His retirement, taken in 1974, was damagingly disrupted when it became known that a quantity of pornographic literature had been discovered in the flat which he had rented in Linden Gardens, Notting Hill. The discovery took place during a police raid in connexion with enquiries into the Paedophile Information Exchange of which he had been a corresponding member. At subsequent hearings Hayman’s name was not disclosed, but amid accusations of a cover-up he was later named in Parliament. He had meanwhile resigned from his various appointments.
The group published a contact magazine carrying advertisements from men seeking sex with children. Hayman’s secret life was discovered when a packet addressed to ”Mr Henderson” at his Notting Hill flat was found on a London bus and given to the police. The flat was raided in November 1978 and police found a mass of pornographic material including photographs of prostitutes and letters from other members of the paedophile group. There were also 45 volumes of diaries kept by Hayman including entries relating sexual experiences or fantasies. Police interviewd him and others identified with the material but it was decided not to prosecute because there was no evidence of any offence other than possibly one of sending indecent material through the post. Hayman escaped with a caution until three years later when the magazine Private Eye drew attention to the involvement in the ring of ”a senior civil servant”.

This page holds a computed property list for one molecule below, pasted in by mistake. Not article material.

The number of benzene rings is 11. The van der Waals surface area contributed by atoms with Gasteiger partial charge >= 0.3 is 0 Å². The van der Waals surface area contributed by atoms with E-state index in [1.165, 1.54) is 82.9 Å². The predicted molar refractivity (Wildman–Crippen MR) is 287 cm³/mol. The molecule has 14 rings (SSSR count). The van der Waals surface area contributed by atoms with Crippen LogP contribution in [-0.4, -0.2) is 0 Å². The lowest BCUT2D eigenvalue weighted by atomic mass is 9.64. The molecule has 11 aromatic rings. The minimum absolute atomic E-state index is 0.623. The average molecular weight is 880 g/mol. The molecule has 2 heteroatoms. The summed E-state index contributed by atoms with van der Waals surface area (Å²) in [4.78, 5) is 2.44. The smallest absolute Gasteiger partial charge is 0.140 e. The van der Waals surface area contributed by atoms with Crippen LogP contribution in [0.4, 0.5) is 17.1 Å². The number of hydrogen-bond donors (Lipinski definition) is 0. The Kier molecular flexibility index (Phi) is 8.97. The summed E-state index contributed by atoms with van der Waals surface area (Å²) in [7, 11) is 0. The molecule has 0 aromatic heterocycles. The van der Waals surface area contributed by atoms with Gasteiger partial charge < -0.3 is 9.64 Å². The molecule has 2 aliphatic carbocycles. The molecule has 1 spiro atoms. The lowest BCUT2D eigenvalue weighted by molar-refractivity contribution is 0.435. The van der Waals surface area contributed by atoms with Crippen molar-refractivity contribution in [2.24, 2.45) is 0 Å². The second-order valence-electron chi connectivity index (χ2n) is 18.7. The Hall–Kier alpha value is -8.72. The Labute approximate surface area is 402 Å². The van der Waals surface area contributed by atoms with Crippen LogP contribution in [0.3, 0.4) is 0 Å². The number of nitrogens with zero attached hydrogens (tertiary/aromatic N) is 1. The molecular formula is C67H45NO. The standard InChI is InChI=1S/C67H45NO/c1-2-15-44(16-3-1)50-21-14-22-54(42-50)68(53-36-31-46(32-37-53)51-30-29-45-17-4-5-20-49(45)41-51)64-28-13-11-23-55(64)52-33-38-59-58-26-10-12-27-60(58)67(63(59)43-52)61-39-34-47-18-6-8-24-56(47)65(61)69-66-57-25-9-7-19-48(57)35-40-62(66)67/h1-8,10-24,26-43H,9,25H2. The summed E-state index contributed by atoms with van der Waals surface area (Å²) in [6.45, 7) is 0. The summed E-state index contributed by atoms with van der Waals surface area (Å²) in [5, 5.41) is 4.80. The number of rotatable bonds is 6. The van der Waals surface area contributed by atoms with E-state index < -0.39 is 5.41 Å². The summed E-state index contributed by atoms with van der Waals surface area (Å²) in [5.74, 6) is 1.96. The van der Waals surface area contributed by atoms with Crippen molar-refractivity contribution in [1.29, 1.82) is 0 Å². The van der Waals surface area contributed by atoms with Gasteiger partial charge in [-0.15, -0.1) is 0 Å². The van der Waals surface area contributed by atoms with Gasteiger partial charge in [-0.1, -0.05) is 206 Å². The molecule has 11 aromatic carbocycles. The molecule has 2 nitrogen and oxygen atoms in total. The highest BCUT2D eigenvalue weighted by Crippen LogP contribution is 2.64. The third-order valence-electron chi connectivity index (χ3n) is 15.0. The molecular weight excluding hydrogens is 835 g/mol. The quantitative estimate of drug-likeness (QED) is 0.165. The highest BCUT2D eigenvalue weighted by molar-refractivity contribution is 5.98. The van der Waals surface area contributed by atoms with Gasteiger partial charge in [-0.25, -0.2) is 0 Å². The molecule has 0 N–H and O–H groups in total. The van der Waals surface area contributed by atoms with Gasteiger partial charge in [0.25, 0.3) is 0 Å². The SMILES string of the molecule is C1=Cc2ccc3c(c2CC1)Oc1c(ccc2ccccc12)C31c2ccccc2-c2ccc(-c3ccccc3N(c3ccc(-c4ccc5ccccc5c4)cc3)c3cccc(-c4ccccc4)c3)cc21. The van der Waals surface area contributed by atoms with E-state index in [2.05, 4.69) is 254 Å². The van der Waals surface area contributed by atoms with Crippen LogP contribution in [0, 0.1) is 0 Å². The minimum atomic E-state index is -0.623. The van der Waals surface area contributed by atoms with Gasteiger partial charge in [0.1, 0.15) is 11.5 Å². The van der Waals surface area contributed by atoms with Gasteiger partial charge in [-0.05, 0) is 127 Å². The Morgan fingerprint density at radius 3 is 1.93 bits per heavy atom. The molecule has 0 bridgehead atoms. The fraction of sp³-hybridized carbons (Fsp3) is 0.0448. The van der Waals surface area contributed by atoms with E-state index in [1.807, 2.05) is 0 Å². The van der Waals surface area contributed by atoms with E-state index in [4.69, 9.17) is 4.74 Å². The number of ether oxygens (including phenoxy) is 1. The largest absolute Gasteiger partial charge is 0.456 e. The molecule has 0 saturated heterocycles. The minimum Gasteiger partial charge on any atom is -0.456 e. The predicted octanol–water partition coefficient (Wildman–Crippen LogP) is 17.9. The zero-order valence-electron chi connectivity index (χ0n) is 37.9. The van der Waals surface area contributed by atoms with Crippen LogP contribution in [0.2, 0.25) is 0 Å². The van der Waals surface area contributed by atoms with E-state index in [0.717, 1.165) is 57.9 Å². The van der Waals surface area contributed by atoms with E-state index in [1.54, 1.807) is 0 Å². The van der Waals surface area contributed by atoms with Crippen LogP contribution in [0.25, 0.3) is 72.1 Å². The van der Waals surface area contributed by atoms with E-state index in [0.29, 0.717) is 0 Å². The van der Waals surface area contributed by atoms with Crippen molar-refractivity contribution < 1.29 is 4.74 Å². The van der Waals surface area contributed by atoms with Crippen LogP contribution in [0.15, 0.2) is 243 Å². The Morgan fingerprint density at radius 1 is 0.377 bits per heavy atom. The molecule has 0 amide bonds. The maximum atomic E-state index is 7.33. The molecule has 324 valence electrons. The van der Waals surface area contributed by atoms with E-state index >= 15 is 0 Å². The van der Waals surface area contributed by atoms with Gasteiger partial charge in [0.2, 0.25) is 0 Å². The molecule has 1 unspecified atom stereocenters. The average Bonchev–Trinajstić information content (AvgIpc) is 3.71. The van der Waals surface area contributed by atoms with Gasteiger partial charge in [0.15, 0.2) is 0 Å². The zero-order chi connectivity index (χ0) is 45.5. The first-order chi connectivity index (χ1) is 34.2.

Three years after his exposure in the Commons, Hayman suffered further disgrace when he was fined Pounds 100 for an act of gross indecency with a lorry-driver in a public lavatory in Reading.